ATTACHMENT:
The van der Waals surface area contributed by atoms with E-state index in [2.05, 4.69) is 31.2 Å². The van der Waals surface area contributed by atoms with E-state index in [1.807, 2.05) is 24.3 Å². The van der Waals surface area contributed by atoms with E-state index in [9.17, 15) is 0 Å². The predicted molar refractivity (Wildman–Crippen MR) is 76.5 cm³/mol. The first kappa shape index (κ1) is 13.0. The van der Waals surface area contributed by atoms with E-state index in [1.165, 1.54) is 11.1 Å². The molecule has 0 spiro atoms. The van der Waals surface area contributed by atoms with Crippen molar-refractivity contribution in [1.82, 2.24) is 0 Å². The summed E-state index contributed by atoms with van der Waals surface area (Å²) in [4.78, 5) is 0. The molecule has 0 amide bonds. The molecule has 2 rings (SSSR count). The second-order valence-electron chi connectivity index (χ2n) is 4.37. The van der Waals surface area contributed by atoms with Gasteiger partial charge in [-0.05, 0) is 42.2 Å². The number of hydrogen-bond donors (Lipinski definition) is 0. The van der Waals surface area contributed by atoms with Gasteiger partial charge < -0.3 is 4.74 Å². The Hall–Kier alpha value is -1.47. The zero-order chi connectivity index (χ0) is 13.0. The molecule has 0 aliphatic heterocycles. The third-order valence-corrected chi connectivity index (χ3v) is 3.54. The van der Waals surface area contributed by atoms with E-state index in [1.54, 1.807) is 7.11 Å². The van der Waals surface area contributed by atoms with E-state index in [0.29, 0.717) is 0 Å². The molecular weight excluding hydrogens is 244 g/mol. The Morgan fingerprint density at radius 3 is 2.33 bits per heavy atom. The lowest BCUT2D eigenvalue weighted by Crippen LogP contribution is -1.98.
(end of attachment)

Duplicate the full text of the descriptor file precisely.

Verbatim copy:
The van der Waals surface area contributed by atoms with E-state index in [2.05, 4.69) is 31.2 Å². The van der Waals surface area contributed by atoms with E-state index in [1.807, 2.05) is 24.3 Å². The van der Waals surface area contributed by atoms with E-state index in [9.17, 15) is 0 Å². The predicted molar refractivity (Wildman–Crippen MR) is 76.5 cm³/mol. The first kappa shape index (κ1) is 13.0. The van der Waals surface area contributed by atoms with E-state index in [1.165, 1.54) is 11.1 Å². The molecule has 0 spiro atoms. The van der Waals surface area contributed by atoms with Crippen molar-refractivity contribution in [1.82, 2.24) is 0 Å². The summed E-state index contributed by atoms with van der Waals surface area (Å²) in [4.78, 5) is 0. The molecule has 0 amide bonds. The molecule has 2 rings (SSSR count). The second-order valence-electron chi connectivity index (χ2n) is 4.37. The van der Waals surface area contributed by atoms with Gasteiger partial charge in [-0.05, 0) is 42.2 Å². The number of hydrogen-bond donors (Lipinski definition) is 0. The van der Waals surface area contributed by atoms with Gasteiger partial charge < -0.3 is 4.74 Å². The Hall–Kier alpha value is -1.47. The zero-order chi connectivity index (χ0) is 13.0. The molecule has 0 aliphatic heterocycles. The third-order valence-corrected chi connectivity index (χ3v) is 3.54. The van der Waals surface area contributed by atoms with E-state index in [1.54, 1.807) is 7.11 Å². The van der Waals surface area contributed by atoms with E-state index in [0.29, 0.717) is 0 Å². The molecular weight excluding hydrogens is 244 g/mol. The Morgan fingerprint density at radius 3 is 2.33 bits per heavy atom. The lowest BCUT2D eigenvalue weighted by Crippen LogP contribution is -1.98.